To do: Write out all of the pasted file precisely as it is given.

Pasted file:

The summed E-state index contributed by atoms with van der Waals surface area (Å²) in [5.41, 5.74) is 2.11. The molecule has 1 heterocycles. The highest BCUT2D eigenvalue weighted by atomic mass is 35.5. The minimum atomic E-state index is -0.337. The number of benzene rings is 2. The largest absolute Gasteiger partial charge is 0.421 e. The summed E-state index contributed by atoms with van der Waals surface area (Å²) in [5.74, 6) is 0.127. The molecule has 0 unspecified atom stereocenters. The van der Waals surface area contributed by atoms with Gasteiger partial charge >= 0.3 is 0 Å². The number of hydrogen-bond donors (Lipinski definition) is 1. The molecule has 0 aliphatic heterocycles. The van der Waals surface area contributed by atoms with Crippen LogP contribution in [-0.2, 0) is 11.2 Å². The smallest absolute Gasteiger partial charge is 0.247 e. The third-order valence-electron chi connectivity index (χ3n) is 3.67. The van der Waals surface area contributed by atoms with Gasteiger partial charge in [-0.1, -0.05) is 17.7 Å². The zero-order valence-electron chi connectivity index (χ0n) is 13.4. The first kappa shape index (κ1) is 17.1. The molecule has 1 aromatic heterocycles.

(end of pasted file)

The summed E-state index contributed by atoms with van der Waals surface area (Å²) in [5.41, 5.74) is 2.11. The molecule has 1 heterocycles. The highest BCUT2D eigenvalue weighted by atomic mass is 35.5. The minimum atomic E-state index is -0.337. The number of benzene rings is 2. The largest absolute Gasteiger partial charge is 0.421 e. The summed E-state index contributed by atoms with van der Waals surface area (Å²) in [5.74, 6) is 0.127. The molecule has 0 unspecified atom stereocenters. The van der Waals surface area contributed by atoms with Gasteiger partial charge >= 0.3 is 0 Å². The number of hydrogen-bond donors (Lipinski definition) is 1. The molecule has 0 aliphatic heterocycles. The van der Waals surface area contributed by atoms with Crippen LogP contribution in [-0.2, 0) is 11.2 Å². The smallest absolute Gasteiger partial charge is 0.247 e. The third-order valence-electron chi connectivity index (χ3n) is 3.67. The van der Waals surface area contributed by atoms with Gasteiger partial charge in [-0.1, -0.05) is 17.7 Å². The zero-order valence-electron chi connectivity index (χ0n) is 13.4. The first kappa shape index (κ1) is 17.1. The molecule has 1 aromatic heterocycles.